Indefiniteness: Examining Attorney Pino maintained that, because of the indefiniteness of the recitation of services, they cannot be properly classified. SICPA argued that its is a "one-of-a-kind business entity," that the services it offers are "not in the ID Manual," and that "[n]ot everything in the world is in the ID Manual." 

The Board sided with the USPTO, observing that specificity is required "to provide public notice and to enable the USPTO to classify the goods and services properly ...." In re Fiat Grp Mktg. & Corp. Commc’ns. S.p.A.A., 109 USPQ2d 1593, 1597 (TTAB 2014). Moreover, "[i]t is within the discretion of the PTO to require than one's goods be identified with particularity." In re Omega SA, 494 F.3d 1362, 83 USPQ2d 1541, 1544 (Fed. Cir. 2007) (quoting In re Water Gremlin Co., 635 F.2d 841, 208 USPQ 89, 91 (CCPA 1980)).

In In re Omega, the CAFC upheld a requirement that the term "chronographs" be identified more specifically because the term could refer to "watches" in class 14 or to time recording instruments in class 9. Similarly, here the term "security" in SICPA's recitation of services is ambiguous: "it is unclear whether the term refers to data security, as suggested by the services relating to 'card authentication and identification,' or to physical security." SICPA claimed that it "does not do data security," but that did not make the identification less ambiguous. Moreover, it was not clear from SICPA's examples of use whether it was offering a product or a product feature, rather than a service.

While Applicant’s product may very well be “one of a kind,” that does not excuse Applicant from complying with the requirement to identify its goods or services with sufficient particularity and in an understandable way. Goods and services implementing emerging technologies, by their very nature, may not to be represented in the ID Manual. Nonetheless, the Trademark Rules and decisional law require an applicant to identify its goods or services in a clear manner that permits proper classification. Applicant did not do so here, however.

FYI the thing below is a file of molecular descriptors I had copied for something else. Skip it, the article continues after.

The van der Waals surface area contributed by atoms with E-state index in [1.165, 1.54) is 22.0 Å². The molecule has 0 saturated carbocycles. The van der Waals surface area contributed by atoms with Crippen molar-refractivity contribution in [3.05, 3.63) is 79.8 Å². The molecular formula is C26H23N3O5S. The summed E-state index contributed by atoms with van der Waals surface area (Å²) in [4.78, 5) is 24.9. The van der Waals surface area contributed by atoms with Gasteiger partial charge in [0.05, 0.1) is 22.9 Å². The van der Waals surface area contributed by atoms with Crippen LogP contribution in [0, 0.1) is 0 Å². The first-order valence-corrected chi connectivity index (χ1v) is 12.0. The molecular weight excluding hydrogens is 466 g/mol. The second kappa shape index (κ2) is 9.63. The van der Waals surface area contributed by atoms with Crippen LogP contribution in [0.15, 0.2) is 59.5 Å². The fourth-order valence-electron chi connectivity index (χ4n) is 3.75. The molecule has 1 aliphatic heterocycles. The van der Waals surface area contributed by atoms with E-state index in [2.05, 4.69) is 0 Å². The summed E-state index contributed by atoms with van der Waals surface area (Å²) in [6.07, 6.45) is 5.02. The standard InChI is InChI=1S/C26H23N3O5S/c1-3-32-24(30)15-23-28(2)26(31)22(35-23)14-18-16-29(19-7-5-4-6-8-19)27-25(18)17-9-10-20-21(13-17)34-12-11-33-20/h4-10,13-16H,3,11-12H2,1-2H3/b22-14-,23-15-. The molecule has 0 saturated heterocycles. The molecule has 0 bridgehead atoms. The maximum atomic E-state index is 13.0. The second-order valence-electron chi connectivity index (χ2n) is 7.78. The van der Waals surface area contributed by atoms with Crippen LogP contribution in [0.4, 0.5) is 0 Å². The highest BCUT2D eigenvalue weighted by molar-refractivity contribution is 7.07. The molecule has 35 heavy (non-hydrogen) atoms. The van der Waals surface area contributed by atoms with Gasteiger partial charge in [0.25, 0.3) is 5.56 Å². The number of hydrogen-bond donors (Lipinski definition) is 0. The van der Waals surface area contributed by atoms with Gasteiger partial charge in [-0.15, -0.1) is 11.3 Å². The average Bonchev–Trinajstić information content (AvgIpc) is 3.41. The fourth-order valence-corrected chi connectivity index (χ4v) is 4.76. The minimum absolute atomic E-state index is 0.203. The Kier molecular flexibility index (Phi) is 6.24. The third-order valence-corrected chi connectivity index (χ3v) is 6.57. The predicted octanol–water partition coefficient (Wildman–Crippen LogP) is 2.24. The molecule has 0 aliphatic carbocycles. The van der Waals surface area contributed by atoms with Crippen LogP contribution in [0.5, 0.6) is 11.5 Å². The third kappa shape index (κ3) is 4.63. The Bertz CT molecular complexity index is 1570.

Request for Information: Under Rule 2.61(b), "[t]he Office may require the applicant to furnish such information . . . as may be reasonably necessary to the proper examination of the application." "Equivocal, vague or evasive responses are unacceptable." In re AOP LLC , 107 USPQ2d 1644, 1651 (TTAB 2013). Failure to comply with a request for information is an independent ground for refusal of an application. In re Cheezwhse.com Inc., 85 USPQ2d 1917, 1919 (TTAB 2008); In re DTI P’ship LLP , 67 USPQ2d 1699, 1701 (TTAB 2003). 

Of the five requests made by the Examining Attorney, SICPA failed to respond to two of them until its final brief. "But that was too late."
 

The Rule’s purpose is thwarted , proceedings are unduly prolonged, and the expenditure of agency resources is needlessly increased if the information is not provided until examination is over and the application is on appeal before the Board.


And so, the Board affirmed the second refusal. 

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TTABlogger comment: What a disaster! The Board noted that, as to the information requirement, SICPA could have asked for remand to the USPTO in order to respond to the two unanswered requests.

Text Copyright John L. Welch 2021.

Tuesday, June 08, 2021

North Carolina District Court Finds PRETZEL CRISPS Generic, Orders Cancellation of Registration

In the latest twist in this long-running saga, the United States District Court for the Western District of North Carolina has found the term PRETZEL CRISPS to be generic for pretzel crackers. The court therefore upheld the decision of the TTAB [here] ordering cancellation of the PRETZEL CRISPS Supplemental Registration. The court observed that there was no dispute that the product was "hugely successful, due in no small part to Plaintiffs’ extensive marketing efforts and the PRETZEL CRISPS trademark registration they received and have enforced to clear the field of similarly named products. However, no matter how much commercial success the product enjoys, Plaintiffs are not entitled to monopolize the common name of the product being sold." Snyder's Lance, Inc. and Princeton Vanguard, LLC v. Frito-Lay North America, Inc., (W.D.N.C. June 7, 2021).